The 'Ratings Compression' Discussion Continues...
The Research Director, Inc. Responds
June 10, 2014 at 4:44 AM (PT)
Last week (NET NEWS 6/5), RESEARCH DIRECTOR, INC. Pres. CHARLIE SISLEN wrote in ALL ACCESS, "There has been a perception that ARBITRON’s (now NIELSEN) transition to PPM in the country’s largest markets has resulted in ratings compression. It is a hard idea to refute when you look at an AQH rating ranker and find multiple stations tied with a 0.5 (for example), and often only 0.1 or 0.2 of a rating point can separate a dozen radio stations in a given market. If you accept the notion that perception is reality, then all of these stations are tied, and on a cost-per-point basis there is no difference."
SISLEN added, "We at RESEARCH DIRECTOR, INC. do not intend to argue whether or not ratings compression exists. Instead, we would like start a conversation about how it affects our industry."
Now, RADIOCRUNCH Partner ANTHONY ACAMPORA adds his thoughts to the ratings compression conversation, writing to ALL ACCESS, “It’s good to see CHARLIE speak out about the potential ramifications. It’s certainly something we as an industry need to address. NIELSEN has really worked hard this year to improve sample sizes. We still have some ways to go but 2014 will probably be more adjustments to our panels than ever before (in a positive way). Add in continued changes from language preference and just radio usage changes, and we’re seeing some markets with major rank changes. These are the biggest changes to formats we’ve seen since PPM launched (which many people felt made radio move toward the middle and hurt niche formats).
“Adding a decimal point might be a good idea, however, we need to take PPM for what it is: actual listening and stop with AQH. In the diary world, it made more sense for AQH. However, now the time has come to go to minute by minute. If we have the data that shows someone listening for 5 minutes, let’s credit them for 5 minutes, not 15. If they listen for 4 minutes, we get none. That has created a lot of manipulation by programming to try and get the 5 minutes with bow tie stop sets, et al. It would serve our clients better to give them minute by minute, so our programmers and talent actually get rewarded for great content – not how well you play the meter.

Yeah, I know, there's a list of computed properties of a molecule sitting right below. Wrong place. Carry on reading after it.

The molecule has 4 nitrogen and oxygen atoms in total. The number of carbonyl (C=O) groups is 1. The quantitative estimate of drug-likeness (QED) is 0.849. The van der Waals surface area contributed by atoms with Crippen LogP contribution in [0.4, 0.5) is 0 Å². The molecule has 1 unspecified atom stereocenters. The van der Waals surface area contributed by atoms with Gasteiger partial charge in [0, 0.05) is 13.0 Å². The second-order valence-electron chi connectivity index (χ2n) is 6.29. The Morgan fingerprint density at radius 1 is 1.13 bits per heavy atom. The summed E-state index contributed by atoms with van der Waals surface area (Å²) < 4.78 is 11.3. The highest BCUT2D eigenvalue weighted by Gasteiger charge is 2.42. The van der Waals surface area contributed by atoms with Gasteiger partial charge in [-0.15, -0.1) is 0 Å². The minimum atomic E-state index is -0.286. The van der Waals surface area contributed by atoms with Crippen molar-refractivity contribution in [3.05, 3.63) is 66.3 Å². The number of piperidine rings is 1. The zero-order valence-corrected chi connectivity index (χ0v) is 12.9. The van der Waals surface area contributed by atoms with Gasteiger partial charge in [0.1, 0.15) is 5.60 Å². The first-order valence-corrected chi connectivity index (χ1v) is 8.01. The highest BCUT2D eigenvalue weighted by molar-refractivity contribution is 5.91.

"In addition, we need to address the concept of Prime. PPM has shown more listening to certain formats at night and especially on SATURDAY. Why do we continue to discount some really 'prime' real estate on the weekend? If we went to minute by minute, we’d probably see ATE be a lot closer than it is and that would reduce the heavier meters. Would we have maybe even more compression? Certainly possible. But then it makes complete sense to do what CHARLIE suggested and add a decimal point to AQH rating.
"Just the increase in sample and the efforts by NIELSEN to improve that should be applauded. Now, if we can continue to look at the methodology of how we get there, we might be able to really give rewards to our hard working talented people for a job well done."
Charlie Sislen & The Research Director, Inc. Continue The Discussion
"We at RESEARCH DIRECTOR, INC. appreciate ANTHONY ACAMPORA's added insight to our recent industry discussion about ratings compression and we agree with several of his points. However, we feel that the conversion from average quarter-hour based estimates to those based on average minute would have a disastrous effect on the radio business. While some programmers could find weighted minute-by-minute data useful, it would have a detrimental impact on radio revenue.
"As outlined in our article, (NET NEWS 6/5), AQH ratings are the currency used to price radio's commercial inventory. When ratings in CANADA went from AQH to average minute, the average rating fell. We have already seen what happened in the U.S. when the ratings were adjusted due to the conversion from diary to PPM. Average unit rates declined. The belief that advertisers/buyers would adjust their cost-per-points to reflect the new measurement yardstick was never fulfilled. We do not see why we would expect advertisers to adjust now if we switched to average minute ratings. For that reason we strongly believe it is in the radio industry's best interest to stick with the current AQH based currency."